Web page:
The rooms in our house were like songs Each had its own rhythmic spacing and clutter, which if you crossed your eyes became a sort of musical notation, a score – clusters of eighth notes, piles of triplets, and the wooden roundness of doorways like clefs, all blending in a kind of concerto. Or sometimes, as with the bathroom, with its motif of daisies and red plastic, they created a sort of jingle, something small, likeable, functional. It was the bookcase in the living room that seemed particularly symphonic, the books all friendly with one another, a huge chorus of them in a hum; they stood packed behind glass doors with loose metal knobs. My mother also kept photo albums, scrapbooks, yearbooks, on the bottom shelf of the case, along with big, heavy books like Smith’s World History and the Golden Treasury of Children’s Stories. In one book she had black and white pictures of herself, starting from when she was little. Gray, empty days I would take that book out and look at it. By the time I was nine, I knew all the pictures by heart. To stare at them, to know those glimpses, I felt, was to know her, to become her, to make my mother, a woman with adventures, a woman in a story, a book, a movie. The photos somehow seem powerful. Sometimes I still look at them, with a cup of coffee, with the television on. (pgs. 26-27; What is Seized)
Lorrie Moore is known for her short stories with stories appearing in The Paris Review and The New Yorker. In fact, her collection Self-Help is almost entirely composed of stories from her Master’s thesis. I first heard of Lorrie Moore when her novel A Gate at the Stairs was published in 2009. It was a book that I would put on my list, then take it off, then put it back on. I kept hearing mixed things about the novel so when I saw Self Help on the new book shelf at the library I picked it up to see what I thought of the author through her short stories. And after reading them I am still not sure.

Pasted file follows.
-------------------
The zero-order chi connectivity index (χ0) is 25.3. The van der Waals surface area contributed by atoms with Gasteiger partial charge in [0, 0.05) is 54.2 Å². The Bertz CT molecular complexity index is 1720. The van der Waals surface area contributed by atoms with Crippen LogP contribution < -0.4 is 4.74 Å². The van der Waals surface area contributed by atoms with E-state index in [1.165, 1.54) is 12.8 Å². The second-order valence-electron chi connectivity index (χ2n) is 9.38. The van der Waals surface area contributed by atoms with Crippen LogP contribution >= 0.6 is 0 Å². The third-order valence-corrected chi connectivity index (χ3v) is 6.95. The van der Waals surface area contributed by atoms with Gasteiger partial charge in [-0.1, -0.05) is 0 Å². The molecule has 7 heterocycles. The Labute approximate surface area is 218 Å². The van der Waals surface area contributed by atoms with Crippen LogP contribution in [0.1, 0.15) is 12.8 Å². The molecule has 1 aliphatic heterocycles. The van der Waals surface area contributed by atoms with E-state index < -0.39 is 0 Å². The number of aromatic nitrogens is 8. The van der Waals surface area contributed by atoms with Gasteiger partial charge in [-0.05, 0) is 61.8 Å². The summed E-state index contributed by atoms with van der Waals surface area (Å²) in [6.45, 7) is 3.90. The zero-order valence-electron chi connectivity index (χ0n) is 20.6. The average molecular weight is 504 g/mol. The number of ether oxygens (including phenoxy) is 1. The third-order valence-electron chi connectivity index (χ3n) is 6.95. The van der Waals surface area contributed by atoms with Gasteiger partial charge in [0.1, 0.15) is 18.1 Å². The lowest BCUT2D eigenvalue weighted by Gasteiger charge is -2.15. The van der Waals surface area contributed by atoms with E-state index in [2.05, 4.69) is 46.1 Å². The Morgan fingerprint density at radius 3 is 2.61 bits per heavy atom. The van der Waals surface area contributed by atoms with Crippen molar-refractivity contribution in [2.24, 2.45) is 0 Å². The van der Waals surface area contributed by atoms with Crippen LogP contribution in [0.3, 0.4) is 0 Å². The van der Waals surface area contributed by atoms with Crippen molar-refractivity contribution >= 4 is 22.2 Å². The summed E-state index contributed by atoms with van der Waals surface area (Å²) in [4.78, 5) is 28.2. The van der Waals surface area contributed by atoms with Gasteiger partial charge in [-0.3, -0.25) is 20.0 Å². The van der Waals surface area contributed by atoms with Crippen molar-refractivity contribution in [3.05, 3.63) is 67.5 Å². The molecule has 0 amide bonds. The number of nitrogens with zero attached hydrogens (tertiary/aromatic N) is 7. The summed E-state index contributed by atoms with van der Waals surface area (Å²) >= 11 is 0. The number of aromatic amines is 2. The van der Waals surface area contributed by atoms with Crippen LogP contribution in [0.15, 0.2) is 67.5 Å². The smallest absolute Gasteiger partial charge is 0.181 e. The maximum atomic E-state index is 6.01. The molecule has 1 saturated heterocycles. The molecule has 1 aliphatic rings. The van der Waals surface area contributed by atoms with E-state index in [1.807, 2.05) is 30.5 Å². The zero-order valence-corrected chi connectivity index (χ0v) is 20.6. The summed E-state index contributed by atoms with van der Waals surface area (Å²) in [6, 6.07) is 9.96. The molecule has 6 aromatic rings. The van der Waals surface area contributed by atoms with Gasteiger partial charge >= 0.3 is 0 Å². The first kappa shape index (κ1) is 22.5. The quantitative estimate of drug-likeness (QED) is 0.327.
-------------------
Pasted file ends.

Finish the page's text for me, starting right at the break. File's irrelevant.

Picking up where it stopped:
These nine stories are well done, well crafted. But they paint a stark, almost bleak picture. The series is about loss and love with cold men and, occasionally, cold women, women seeking validation through love, children seeking hope after bad childhoods. People trying to rewrite their lives, even rewrite their endings. There are stories of dying mothers, dying relationships, relationships going nowhere, writing going nowhere. It is hard to find glimmers of hope in the midst of the insightful, beautifully written sentences.
Lorrie Moore is definitely a good writer, but she is one I have to take in small doses. So I will stick to the odd story I run across. It may be a while before I pick up another one of her collections or novels.